NEW YORK (AP) Nick Monroe went tumbling over the wall and suddenly realized it was a long way down, the world moving in slow motion as he fell head first toward the concrete floor.
The American doubles player was crumpled on the ground for more than five minutes during Sunday's U.S. Open match, too dizzy to stand up. He was eventually able to walk back on court under his own power, and after passing a concussion test, he returned to finish out the last three games.
In the third set of his match with Donald Young on the new Grandstand, Monroe chased after a volley hit at a sharp angle and slid into a knee-high barrier along the side of the court. He flipped over the wall, and on the other side, the base of the stands is lower than the court.
''Just saw the ball and ran for it,'' he said, ''and didn't realize the wall was there.''
Monroe added he was fairly certain he never lost consciousness and was aware of the score and the situation the whole time. Young climbed over the barrier to check on him and Monroe could hear what he was saying, but he was too dizzy to move for a couple of minutes.
Their opponents, Spain's Pablo Carreno Busta and Guillermo Garcia-Lopez, also came over to see if he was OK as medical staff attended to Monroe. He was then taken inside for close to 10 minutes for concussion tests as Young sat in his changeover chair and the Spaniards hit the ball back and forth to each other on court to stay warm.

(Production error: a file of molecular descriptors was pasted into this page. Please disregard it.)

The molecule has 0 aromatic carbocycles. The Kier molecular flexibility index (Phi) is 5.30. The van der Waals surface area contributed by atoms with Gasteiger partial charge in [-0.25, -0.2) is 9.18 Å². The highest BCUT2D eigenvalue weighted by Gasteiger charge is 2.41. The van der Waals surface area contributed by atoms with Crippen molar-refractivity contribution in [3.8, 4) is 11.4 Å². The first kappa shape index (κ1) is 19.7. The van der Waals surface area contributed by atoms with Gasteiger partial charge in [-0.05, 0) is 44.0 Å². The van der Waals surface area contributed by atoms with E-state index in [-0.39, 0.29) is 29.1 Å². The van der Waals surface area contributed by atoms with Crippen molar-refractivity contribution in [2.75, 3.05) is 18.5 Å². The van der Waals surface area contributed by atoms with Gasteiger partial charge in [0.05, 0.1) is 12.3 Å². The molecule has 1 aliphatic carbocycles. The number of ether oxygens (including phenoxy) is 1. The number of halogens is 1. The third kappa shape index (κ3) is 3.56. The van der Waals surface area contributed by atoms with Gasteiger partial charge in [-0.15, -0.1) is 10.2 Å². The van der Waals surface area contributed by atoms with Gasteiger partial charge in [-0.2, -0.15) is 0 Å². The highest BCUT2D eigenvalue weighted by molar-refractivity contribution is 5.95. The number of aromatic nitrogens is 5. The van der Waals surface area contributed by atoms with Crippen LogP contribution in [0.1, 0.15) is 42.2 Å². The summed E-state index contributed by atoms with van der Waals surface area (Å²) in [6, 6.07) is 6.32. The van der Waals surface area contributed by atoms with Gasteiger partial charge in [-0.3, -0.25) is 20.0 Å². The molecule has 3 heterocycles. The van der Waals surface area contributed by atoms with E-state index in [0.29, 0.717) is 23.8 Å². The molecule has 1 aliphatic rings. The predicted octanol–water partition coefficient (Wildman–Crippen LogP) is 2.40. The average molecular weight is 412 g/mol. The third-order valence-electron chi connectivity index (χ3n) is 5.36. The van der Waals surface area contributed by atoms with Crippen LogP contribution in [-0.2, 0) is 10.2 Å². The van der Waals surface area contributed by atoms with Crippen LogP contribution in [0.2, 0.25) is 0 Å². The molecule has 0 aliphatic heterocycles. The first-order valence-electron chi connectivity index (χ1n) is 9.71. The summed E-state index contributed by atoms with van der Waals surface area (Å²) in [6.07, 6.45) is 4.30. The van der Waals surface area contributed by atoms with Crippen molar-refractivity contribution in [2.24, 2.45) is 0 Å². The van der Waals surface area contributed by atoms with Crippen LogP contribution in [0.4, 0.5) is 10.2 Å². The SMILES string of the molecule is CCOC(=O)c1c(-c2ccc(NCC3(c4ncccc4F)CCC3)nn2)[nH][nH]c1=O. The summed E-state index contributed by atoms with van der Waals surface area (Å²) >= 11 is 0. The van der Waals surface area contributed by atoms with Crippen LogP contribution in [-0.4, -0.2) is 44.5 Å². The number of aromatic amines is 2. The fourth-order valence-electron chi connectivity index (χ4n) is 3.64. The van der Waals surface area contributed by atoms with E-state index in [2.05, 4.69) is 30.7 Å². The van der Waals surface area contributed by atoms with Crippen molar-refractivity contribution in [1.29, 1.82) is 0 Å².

The 34-year-old Monroe said he was put through a series of balance tests and asked to recite the months and the days of the week backward, and he passed everything.
The teams had split the first two sets and the Americans trailed 4-2 in the third when the incident happened. Monroe held in his next service game, but the Spaniards closed out the 4-6, 7-6 (4), 6-3 victory to reach the quarterfinals.
Monroe said about an hour after the match that he was still a bit dizzy and medical staff wanted him to come back to the tennis center over the next few days to continue to check on him. He's never had a concussion before.
''I guess in tennis you don't really hit your head anywhere,'' he said with a chuckle.
Monroe called the accident ''just a freak thing.''
''You're just so in the moment,'' he said. ''You want to win that bad, and you see the ball and you just go get it.''